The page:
It might seem strange seeing Braille lettering dots, which blind people use to read and write, on drive-thru ATM machines, given that blind people can't drive. But federal regulations require that those letters appear on every ATM.
The Americans with Disabilities Act (ADA), which was signed into law in 1990 and amended in 2009, is a wide-reaching civil rights law that prohibits discrimination based on disability and strictly requires certain accommodations for the disabled. The Braille on buttons of all ATM machines even those located at drive-thrus are one of those accommodations.
The ADA's accessibility guidelines state that "instructions and all information for use [of an automated teller machine] shall be made accessible to and independently usable by persons with vision impairments ." According to the guidelines, all ATM buttons are required to have Braille bumps directly below the corresponding text.
Before the requirement was finalized, the American Bankers Association argued that drive-up ATMs should be exempt, because blind people can't drive. The ABA stated that the driver of the vehicle could help the blind passenger with the ATM transactions, but the Architectural and Transportation Barriers Compliance Board responded that that a driver's assistance "would not allow the [blind] individual to use the ATM independently."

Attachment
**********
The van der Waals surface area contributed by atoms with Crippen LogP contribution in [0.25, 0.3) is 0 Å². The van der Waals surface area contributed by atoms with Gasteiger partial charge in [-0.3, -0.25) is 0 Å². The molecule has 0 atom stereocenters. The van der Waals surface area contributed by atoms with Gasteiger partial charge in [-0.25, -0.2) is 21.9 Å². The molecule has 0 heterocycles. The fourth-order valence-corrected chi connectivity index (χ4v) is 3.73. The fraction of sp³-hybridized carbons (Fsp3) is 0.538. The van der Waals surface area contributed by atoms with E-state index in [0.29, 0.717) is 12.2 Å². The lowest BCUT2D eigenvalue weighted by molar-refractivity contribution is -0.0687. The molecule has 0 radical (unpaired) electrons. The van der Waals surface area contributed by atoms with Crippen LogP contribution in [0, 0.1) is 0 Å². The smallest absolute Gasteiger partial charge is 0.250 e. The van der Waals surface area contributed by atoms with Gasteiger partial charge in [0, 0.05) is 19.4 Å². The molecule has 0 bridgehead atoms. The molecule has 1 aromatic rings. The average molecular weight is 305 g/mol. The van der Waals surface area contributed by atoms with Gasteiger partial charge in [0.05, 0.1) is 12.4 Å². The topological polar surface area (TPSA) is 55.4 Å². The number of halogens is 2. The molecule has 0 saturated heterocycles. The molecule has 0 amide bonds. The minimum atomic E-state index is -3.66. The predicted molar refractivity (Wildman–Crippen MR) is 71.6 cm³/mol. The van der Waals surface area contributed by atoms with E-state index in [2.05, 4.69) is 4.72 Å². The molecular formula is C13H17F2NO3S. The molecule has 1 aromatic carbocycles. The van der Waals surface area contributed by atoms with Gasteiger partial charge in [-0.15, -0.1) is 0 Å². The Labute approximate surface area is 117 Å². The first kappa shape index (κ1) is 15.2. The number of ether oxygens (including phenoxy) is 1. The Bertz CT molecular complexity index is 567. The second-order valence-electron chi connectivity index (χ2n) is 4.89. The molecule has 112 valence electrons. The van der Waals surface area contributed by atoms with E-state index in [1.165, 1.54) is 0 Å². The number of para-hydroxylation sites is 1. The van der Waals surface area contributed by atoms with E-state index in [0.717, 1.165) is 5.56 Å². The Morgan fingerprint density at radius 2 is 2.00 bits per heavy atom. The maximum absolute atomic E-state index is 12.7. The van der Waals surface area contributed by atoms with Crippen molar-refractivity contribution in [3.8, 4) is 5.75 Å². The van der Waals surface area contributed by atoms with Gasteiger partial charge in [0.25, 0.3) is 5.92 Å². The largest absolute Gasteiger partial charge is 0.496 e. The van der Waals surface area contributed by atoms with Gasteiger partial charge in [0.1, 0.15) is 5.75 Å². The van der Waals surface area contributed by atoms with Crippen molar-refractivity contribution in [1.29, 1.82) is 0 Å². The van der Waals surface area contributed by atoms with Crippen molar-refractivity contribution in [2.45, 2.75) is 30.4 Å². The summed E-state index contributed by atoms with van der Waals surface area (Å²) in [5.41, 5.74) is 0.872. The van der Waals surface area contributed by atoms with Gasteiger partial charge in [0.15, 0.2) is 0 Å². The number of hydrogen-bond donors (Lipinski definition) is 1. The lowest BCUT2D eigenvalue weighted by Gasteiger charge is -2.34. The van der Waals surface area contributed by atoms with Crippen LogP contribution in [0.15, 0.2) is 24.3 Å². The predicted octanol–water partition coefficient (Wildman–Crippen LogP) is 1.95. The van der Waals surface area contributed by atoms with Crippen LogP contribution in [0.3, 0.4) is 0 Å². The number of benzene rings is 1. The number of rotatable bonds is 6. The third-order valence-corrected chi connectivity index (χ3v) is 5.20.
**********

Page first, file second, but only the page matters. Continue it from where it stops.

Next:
Having to ask a driver to make their ATM transactions for them could also potentially compromise a blind person's privacy, since they would have to give their personal bank information or debit cards to the driver in order to complete the transaction.
And so, while it may initially seem pointless to have Braille on drive-thru ATMs, the machines actually can be and are used by blind people. A driver with a blind passenger in the back seat would just have to pull slightly ahead to allow their passenger to reach the ATM and make a transaction.
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